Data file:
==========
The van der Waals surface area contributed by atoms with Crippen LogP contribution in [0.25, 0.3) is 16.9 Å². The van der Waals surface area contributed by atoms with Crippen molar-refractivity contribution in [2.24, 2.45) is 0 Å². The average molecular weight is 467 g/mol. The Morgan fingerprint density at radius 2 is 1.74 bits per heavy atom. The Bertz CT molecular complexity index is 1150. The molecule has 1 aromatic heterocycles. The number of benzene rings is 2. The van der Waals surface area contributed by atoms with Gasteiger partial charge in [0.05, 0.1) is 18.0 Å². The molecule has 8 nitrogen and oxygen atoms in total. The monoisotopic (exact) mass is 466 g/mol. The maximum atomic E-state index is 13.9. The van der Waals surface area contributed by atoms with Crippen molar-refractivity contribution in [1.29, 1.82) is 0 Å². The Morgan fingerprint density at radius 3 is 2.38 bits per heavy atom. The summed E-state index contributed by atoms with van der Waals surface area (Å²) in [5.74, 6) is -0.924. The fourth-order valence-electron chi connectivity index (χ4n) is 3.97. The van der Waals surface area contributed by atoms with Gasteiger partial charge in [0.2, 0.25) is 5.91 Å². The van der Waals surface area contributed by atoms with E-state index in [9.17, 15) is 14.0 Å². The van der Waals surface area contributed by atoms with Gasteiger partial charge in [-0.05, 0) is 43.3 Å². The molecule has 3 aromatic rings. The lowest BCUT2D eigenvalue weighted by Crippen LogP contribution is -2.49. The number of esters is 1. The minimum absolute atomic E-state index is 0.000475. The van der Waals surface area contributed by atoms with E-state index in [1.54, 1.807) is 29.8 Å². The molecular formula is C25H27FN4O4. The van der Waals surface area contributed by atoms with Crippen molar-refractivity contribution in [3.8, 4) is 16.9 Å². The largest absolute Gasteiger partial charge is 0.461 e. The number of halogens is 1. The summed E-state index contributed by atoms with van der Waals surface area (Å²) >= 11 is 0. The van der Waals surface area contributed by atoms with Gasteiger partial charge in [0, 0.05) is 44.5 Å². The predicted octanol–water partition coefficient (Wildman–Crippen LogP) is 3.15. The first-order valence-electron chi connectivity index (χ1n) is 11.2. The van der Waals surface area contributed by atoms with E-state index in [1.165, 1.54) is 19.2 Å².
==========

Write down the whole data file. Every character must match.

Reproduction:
The van der Waals surface area contributed by atoms with Crippen LogP contribution in [0.25, 0.3) is 16.9 Å². The van der Waals surface area contributed by atoms with Crippen molar-refractivity contribution in [2.24, 2.45) is 0 Å². The average molecular weight is 467 g/mol. The Morgan fingerprint density at radius 2 is 1.74 bits per heavy atom. The Bertz CT molecular complexity index is 1150. The molecule has 1 aromatic heterocycles. The number of benzene rings is 2. The van der Waals surface area contributed by atoms with Gasteiger partial charge in [0.05, 0.1) is 18.0 Å². The molecule has 8 nitrogen and oxygen atoms in total. The monoisotopic (exact) mass is 466 g/mol. The maximum atomic E-state index is 13.9. The van der Waals surface area contributed by atoms with Crippen molar-refractivity contribution in [1.29, 1.82) is 0 Å². The Morgan fingerprint density at radius 3 is 2.38 bits per heavy atom. The summed E-state index contributed by atoms with van der Waals surface area (Å²) in [5.74, 6) is -0.924. The fourth-order valence-electron chi connectivity index (χ4n) is 3.97. The van der Waals surface area contributed by atoms with Gasteiger partial charge in [0.2, 0.25) is 5.91 Å². The van der Waals surface area contributed by atoms with E-state index in [9.17, 15) is 14.0 Å². The van der Waals surface area contributed by atoms with Gasteiger partial charge in [-0.05, 0) is 43.3 Å². The molecule has 3 aromatic rings. The lowest BCUT2D eigenvalue weighted by Crippen LogP contribution is -2.49. The number of esters is 1. The minimum absolute atomic E-state index is 0.000475. The van der Waals surface area contributed by atoms with E-state index in [1.54, 1.807) is 29.8 Å². The molecular formula is C25H27FN4O4. The van der Waals surface area contributed by atoms with Crippen molar-refractivity contribution in [3.8, 4) is 16.9 Å². The largest absolute Gasteiger partial charge is 0.461 e. The number of halogens is 1. The summed E-state index contributed by atoms with van der Waals surface area (Å²) >= 11 is 0. The van der Waals surface area contributed by atoms with Gasteiger partial charge in [0, 0.05) is 44.5 Å². The predicted octanol–water partition coefficient (Wildman–Crippen LogP) is 3.15. The first-order valence-electron chi connectivity index (χ1n) is 11.2. The van der Waals surface area contributed by atoms with E-state index in [1.165, 1.54) is 19.2 Å².